Working to ensure justice for Indian toddler Sherin Mathews: Texas police
Sherin went missing from her home in Richardson on October 7 and her body was found on October 22 in a culvert in suburban Dallas after an intense search.world Updated: Jan 04, 2018 19:12 IST
With the autopsy report of Sherin Mathews ruling that the Indian girl died of “homicidal violence,” police in the US state of Texas today said they would pursue the case to ensure justice for the 3-year-old.
The Dallas County Medical Examiner’s Office on Wednesday ruled that the death of Sherin, the adopted daughter of Indian-American couple Wesley Mathews and Sini Mathews, was homicide.
Sherin went missing from her home in Richardson on October 7 and her body was found on October 22 in a culvert in suburban Dallas after an intense search. The toddler’s body was identified days later using her dental records.
The Richardson Police Department yesterday said the Dallas County Medical Examiner’s Office has completed its work and released the Sherin’s autopsy report.
“It has listed the cause of death as homicide and the manner as homicidal violence,” the police said in a Facebook post.
“The Richardson Police Department is continuing to work with the Dallas County District Attorney’s Office in pursuit of justice for Sherin,” it said.
“That means that that person didn’t die of any type of natural causes or anything like that,” said Richardson police spokesman Sgt. Kevin Perlich.
The medical examiner’s office did not release any additional details on her death, in part because her 9.98-kg body was so badly decomposed after being out in the elements for two weeks.
The police department says it is trying to keep as much information private until the case goes to trial. Perlich said the autopsy report will be pivotal during the trial.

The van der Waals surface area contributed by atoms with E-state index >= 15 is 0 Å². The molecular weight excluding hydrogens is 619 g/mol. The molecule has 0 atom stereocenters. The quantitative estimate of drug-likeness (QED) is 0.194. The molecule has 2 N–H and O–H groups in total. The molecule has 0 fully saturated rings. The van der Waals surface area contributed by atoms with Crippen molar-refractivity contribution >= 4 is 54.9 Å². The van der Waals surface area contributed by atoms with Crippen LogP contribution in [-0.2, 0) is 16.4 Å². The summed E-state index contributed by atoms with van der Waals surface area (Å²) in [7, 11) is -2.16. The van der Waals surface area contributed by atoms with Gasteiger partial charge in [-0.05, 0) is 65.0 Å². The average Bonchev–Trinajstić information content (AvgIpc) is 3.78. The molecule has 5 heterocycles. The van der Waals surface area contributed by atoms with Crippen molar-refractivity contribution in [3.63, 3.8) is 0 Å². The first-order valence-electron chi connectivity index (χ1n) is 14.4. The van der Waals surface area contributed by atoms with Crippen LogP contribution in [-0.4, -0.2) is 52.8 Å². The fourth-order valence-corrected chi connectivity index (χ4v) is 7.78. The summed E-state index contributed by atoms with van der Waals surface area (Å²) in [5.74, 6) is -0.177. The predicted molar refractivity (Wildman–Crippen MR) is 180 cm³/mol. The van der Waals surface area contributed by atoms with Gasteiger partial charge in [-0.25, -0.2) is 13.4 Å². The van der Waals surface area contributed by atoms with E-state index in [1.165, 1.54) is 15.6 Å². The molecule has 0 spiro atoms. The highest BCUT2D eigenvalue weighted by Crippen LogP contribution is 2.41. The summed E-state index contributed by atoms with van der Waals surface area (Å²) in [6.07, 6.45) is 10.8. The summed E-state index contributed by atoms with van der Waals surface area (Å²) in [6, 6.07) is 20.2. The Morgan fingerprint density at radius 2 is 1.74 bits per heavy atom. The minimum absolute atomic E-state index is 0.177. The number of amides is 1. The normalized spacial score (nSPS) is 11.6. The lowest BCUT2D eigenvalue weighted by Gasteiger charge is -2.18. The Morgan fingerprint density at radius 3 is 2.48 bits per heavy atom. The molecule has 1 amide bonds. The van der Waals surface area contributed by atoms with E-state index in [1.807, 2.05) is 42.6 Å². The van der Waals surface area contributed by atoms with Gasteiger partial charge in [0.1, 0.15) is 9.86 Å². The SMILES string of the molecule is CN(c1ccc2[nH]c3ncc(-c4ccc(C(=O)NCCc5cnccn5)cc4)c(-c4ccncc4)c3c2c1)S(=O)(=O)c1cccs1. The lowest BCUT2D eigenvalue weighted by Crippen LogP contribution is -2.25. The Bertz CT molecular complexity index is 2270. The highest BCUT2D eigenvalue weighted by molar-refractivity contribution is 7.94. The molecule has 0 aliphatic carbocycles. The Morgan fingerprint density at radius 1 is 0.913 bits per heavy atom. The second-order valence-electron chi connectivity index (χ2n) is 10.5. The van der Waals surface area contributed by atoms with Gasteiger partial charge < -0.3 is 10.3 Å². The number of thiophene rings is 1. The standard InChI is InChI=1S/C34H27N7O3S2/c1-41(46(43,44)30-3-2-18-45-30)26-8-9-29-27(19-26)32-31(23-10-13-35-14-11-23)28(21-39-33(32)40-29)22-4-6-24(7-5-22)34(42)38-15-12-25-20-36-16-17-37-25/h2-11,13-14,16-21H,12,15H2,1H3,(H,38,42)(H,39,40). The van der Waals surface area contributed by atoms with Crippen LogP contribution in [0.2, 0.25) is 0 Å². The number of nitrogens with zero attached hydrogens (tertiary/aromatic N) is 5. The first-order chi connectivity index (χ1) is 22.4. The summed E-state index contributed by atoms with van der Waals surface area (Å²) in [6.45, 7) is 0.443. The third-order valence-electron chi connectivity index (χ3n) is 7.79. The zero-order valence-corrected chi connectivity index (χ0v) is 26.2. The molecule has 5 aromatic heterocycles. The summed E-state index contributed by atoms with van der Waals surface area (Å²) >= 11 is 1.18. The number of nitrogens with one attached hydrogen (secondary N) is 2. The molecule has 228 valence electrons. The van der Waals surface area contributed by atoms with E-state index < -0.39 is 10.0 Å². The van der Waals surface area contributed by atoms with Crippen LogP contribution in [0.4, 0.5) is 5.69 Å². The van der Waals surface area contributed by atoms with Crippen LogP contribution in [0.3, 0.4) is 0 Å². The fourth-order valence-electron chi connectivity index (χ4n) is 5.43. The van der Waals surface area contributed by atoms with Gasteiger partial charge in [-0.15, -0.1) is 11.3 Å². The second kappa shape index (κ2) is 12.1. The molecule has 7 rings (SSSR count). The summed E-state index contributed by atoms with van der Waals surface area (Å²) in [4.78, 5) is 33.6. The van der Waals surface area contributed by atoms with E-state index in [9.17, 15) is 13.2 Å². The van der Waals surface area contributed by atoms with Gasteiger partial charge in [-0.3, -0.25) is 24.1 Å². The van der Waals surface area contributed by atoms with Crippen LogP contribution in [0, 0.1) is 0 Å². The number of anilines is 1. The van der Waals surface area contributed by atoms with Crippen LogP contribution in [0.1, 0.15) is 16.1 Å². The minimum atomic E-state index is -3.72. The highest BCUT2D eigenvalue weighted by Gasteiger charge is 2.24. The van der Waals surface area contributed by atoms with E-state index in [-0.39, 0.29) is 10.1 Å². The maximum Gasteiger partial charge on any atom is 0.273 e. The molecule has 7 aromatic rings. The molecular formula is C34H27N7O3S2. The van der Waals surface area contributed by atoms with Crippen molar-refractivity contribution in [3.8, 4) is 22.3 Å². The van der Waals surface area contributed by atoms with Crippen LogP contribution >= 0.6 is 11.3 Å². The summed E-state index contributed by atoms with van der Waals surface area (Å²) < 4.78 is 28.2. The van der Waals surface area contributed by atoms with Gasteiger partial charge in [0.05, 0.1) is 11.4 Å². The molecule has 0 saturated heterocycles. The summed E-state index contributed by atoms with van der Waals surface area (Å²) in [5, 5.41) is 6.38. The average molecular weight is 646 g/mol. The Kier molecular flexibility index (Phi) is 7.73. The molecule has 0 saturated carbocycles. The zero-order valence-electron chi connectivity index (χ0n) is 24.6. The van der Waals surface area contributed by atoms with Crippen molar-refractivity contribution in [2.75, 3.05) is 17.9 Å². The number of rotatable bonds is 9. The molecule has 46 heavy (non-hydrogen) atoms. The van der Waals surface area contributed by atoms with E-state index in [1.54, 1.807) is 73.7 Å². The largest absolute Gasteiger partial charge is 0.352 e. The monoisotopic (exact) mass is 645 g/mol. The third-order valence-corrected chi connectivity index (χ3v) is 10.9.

Richardson police yesterday had filed no additional charges against her adoptive parents - Wesley and Sini, who are already locked up in the Dallas County Jail.
A grand jury this month is expected to review charges filed against Sherin’s adoptive parents.
The medical examiner’s ruling is likely to help Dallas County prosecutors build a criminal case against Sherin’s adoptive father, Wesley, who was arrested on a charge of injury to a child in October, The Dallas Morning News reported.
Sherin’s mother, Sini, was arrested on a charge of child abandonment or endangerment in November. That charge stems from an allegation that the couple left Sherin alone on October 6, the night before she died when they went to dinner with their biological daughter, now 4.
Wesley, 37, originally told police that Sherin disappeared after he punished her by sending her out at 3 a.m. for not drinking her milk.
Police said he changed his story after her body was found on October 22, saying he removed her body from the home after she choked on her milk. He put Sherin’s body in his car with a bag of trash. Her body was discovered in the culvert October 22.
Both Wesley and Sini are now expected to appear in court on January 26 for a custody hearing of their biological daughter, who was removed from the home by officials of the Child Protective Services (CPS) soon after Sherin’s disappearance. A court had allowed the girl to live with a family member in the Houston area.
A scheduled custodial hearing yesterday was pushed back to January 26. The Indian-American couple, hailing from Kerala, adopted Sherin in 2016 from an orphanage in Bihar.
Suspicions about Sherin’s care had been raised before her death.
A doctor contacted the CPS after finding multiple fractures in various stages of healing on Sherin in March. Sherin suffered injuries to her upper-arm bones and fractures in her leg bones that were in various stages of healing, according to court testimony.
Dr Suzanne Dakil of the Referral and Evaluation of At Risk Children Clinic, testified at a November hearing involving custody of the couple’s biological daughter that she suspected Sherin had been injured at the hands of her parents.
“I had no explanation other than this child had been physically abused,” Dakil testified.